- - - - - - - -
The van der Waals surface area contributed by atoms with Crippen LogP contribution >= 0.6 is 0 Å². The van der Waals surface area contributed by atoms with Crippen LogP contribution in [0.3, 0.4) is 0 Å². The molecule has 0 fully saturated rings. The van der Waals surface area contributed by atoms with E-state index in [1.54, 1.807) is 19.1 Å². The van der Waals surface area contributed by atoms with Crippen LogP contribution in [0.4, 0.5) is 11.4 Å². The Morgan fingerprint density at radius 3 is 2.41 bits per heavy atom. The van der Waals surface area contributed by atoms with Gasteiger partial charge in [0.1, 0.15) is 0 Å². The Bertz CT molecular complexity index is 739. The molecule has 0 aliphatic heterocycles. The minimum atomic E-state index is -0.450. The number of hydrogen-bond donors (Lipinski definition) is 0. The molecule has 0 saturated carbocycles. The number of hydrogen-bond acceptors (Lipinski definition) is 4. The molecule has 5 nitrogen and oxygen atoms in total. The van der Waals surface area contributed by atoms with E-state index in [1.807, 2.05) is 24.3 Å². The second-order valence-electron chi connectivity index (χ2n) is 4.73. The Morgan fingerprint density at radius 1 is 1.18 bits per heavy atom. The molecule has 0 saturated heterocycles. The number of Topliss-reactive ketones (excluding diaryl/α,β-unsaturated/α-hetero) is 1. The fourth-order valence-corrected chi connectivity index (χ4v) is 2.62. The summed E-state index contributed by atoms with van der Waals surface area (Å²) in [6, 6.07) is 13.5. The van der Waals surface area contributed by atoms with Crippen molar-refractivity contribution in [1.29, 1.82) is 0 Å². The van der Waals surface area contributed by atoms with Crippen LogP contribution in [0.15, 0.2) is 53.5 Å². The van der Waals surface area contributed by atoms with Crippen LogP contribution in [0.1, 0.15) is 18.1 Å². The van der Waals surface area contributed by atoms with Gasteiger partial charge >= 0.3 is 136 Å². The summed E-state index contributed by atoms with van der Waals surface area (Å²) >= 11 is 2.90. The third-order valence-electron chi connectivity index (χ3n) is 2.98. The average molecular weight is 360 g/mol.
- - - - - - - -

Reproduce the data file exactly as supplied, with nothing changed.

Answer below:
The van der Waals surface area contributed by atoms with Crippen LogP contribution >= 0.6 is 0 Å². The van der Waals surface area contributed by atoms with Crippen LogP contribution in [0.3, 0.4) is 0 Å². The molecule has 0 fully saturated rings. The van der Waals surface area contributed by atoms with E-state index in [1.54, 1.807) is 19.1 Å². The van der Waals surface area contributed by atoms with Crippen LogP contribution in [0.4, 0.5) is 11.4 Å². The Morgan fingerprint density at radius 3 is 2.41 bits per heavy atom. The van der Waals surface area contributed by atoms with Gasteiger partial charge in [0.1, 0.15) is 0 Å². The Bertz CT molecular complexity index is 739. The molecule has 0 aliphatic heterocycles. The minimum atomic E-state index is -0.450. The number of hydrogen-bond donors (Lipinski definition) is 0. The molecule has 0 saturated carbocycles. The number of hydrogen-bond acceptors (Lipinski definition) is 4. The molecule has 5 nitrogen and oxygen atoms in total. The van der Waals surface area contributed by atoms with E-state index in [1.807, 2.05) is 24.3 Å². The second-order valence-electron chi connectivity index (χ2n) is 4.73. The Morgan fingerprint density at radius 1 is 1.18 bits per heavy atom. The molecule has 0 saturated heterocycles. The number of Topliss-reactive ketones (excluding diaryl/α,β-unsaturated/α-hetero) is 1. The fourth-order valence-corrected chi connectivity index (χ4v) is 2.62. The summed E-state index contributed by atoms with van der Waals surface area (Å²) in [6, 6.07) is 13.5. The van der Waals surface area contributed by atoms with Crippen molar-refractivity contribution in [1.29, 1.82) is 0 Å². The van der Waals surface area contributed by atoms with Crippen LogP contribution in [0.15, 0.2) is 53.5 Å². The van der Waals surface area contributed by atoms with Crippen LogP contribution in [0.1, 0.15) is 18.1 Å². The van der Waals surface area contributed by atoms with Gasteiger partial charge >= 0.3 is 136 Å². The summed E-state index contributed by atoms with van der Waals surface area (Å²) >= 11 is 2.90. The third-order valence-electron chi connectivity index (χ3n) is 2.98. The average molecular weight is 360 g/mol.